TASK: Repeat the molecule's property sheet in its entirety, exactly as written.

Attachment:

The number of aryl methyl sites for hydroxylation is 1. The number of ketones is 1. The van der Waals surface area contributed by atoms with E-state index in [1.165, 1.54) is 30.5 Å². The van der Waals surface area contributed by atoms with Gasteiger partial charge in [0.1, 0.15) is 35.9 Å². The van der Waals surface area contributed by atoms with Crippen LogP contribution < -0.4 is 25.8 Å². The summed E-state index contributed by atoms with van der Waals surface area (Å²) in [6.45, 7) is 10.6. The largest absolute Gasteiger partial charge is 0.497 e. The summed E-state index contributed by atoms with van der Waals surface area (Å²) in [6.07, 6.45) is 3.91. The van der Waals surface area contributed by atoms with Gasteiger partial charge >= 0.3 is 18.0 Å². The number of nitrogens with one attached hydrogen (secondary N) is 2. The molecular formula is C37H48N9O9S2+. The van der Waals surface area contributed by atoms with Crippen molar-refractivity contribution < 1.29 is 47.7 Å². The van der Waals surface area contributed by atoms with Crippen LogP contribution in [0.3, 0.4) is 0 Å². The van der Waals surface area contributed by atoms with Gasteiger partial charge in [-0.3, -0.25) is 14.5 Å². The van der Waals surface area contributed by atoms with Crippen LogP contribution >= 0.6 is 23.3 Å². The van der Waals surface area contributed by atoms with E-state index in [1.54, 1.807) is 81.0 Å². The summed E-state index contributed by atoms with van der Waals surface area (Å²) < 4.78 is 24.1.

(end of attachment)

The number of aryl methyl sites for hydroxylation is 1. The number of ketones is 1. The van der Waals surface area contributed by atoms with E-state index in [1.165, 1.54) is 30.5 Å². The van der Waals surface area contributed by atoms with Gasteiger partial charge in [0.1, 0.15) is 35.9 Å². The van der Waals surface area contributed by atoms with Crippen LogP contribution < -0.4 is 25.8 Å². The summed E-state index contributed by atoms with van der Waals surface area (Å²) in [6.45, 7) is 10.6. The largest absolute Gasteiger partial charge is 0.497 e. The summed E-state index contributed by atoms with van der Waals surface area (Å²) in [6.07, 6.45) is 3.91. The van der Waals surface area contributed by atoms with Gasteiger partial charge >= 0.3 is 18.0 Å². The number of nitrogens with one attached hydrogen (secondary N) is 2. The molecular formula is C37H48N9O9S2+. The van der Waals surface area contributed by atoms with Crippen molar-refractivity contribution < 1.29 is 47.7 Å². The van der Waals surface area contributed by atoms with Crippen LogP contribution in [0.3, 0.4) is 0 Å². The van der Waals surface area contributed by atoms with Gasteiger partial charge in [-0.3, -0.25) is 14.5 Å². The van der Waals surface area contributed by atoms with Crippen LogP contribution >= 0.6 is 23.3 Å². The van der Waals surface area contributed by atoms with E-state index in [1.54, 1.807) is 81.0 Å². The summed E-state index contributed by atoms with van der Waals surface area (Å²) < 4.78 is 24.1.